You’re lucky enough to be TEFLing in China and you’ve got a free weekend – amazing! We’ve all heard of the Great Wall and China’s famous Terracotta Army, but what are the best things to do to get a real awe-inspiring experience?
Here’s some inspiration on how to spend those hard-earned teaching pennies…
Head for Heights?
If you’re looking for a trip that’ll get your pulse racing, gather your fellow teachers and head to the Zhangjiajie National Forest Park where you’ll discover a terrifying glass walkway that snakes around the sheer-drop cliffs.
The Tianmen Skywalk looms at a ridiculous 4,700 feet, guaranteed to raise the heart rate of even hard-core adrenaline-junkies. If you can stomach it, the leg-wobbling walkway is worth the trip, as the views across the surrounding mountain scene is truly breath-taking.
It’s best to head here on a clear day for the spectacular vista, but if you fancy an other-worldly experience, pick a cloudy day as you’re so high you’ll be literally walking on clouds!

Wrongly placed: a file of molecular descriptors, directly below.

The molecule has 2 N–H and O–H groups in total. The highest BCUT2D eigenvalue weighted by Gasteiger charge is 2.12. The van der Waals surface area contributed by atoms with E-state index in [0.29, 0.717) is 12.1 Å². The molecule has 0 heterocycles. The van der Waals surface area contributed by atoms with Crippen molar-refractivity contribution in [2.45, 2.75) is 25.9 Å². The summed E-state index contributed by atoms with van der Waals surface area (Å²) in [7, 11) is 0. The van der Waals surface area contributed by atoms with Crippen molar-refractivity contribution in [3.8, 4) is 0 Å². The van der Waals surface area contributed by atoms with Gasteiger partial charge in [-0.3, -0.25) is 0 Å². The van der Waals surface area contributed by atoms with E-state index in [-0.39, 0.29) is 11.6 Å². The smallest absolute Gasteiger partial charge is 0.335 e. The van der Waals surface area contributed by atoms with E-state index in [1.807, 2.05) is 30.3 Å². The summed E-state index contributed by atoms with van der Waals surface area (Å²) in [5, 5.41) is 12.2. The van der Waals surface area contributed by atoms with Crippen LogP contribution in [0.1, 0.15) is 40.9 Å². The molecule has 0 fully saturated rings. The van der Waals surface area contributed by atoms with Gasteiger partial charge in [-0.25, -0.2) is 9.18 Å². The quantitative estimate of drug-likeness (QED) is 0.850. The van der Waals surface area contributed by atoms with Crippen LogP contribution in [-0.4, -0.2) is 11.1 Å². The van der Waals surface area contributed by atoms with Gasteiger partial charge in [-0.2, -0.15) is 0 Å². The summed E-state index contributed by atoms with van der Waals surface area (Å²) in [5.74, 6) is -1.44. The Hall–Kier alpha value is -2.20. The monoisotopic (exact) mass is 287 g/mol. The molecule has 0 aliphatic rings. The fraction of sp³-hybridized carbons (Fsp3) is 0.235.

See Red in the South-West
Go West and prepare to be stunned by the striking red fields of Lexiaguo, patch-working their way across the countryside.
Many images have been questioned online as the landscape simply looks too bizarre to be true. But it’s the natural properties of the soil that create this eye-catching effect – tinted with oxidized iron, the soil is almost saturated with this mineral to the point where the earth has taken on an electric red colour.
Without much infrastructure or government organization, the area is largely cultivated by farmers who plant individual crops on the terraced slopes. Definitely one for the bucket list!
Cuddle Up to a Giant Panda
No trip to China would be complete without visiting these iconic animals. With less than 2000 left in the wild, the giant panda is becoming alarmingly rare, requiring a huge conservation effort.
These monochrome creatures are worth the time though, as they’re truly fascinating to behold with their cute print and almost comical bamboo-eating habits.
Right now, there are giant pandas living in the Qin Mountains in Shaanxi Province, and the Min Mountains in Sichuan and Gansu Provinces, but if you want to get a little closer to them, visit Chengdu Panda Base where there’s a large research centre trying to understand these gentle giants further with the hope to help keep them around for years to come.
Interested in TEFLing in China? It’s one of our most popular destinations for a reason… Find out more here!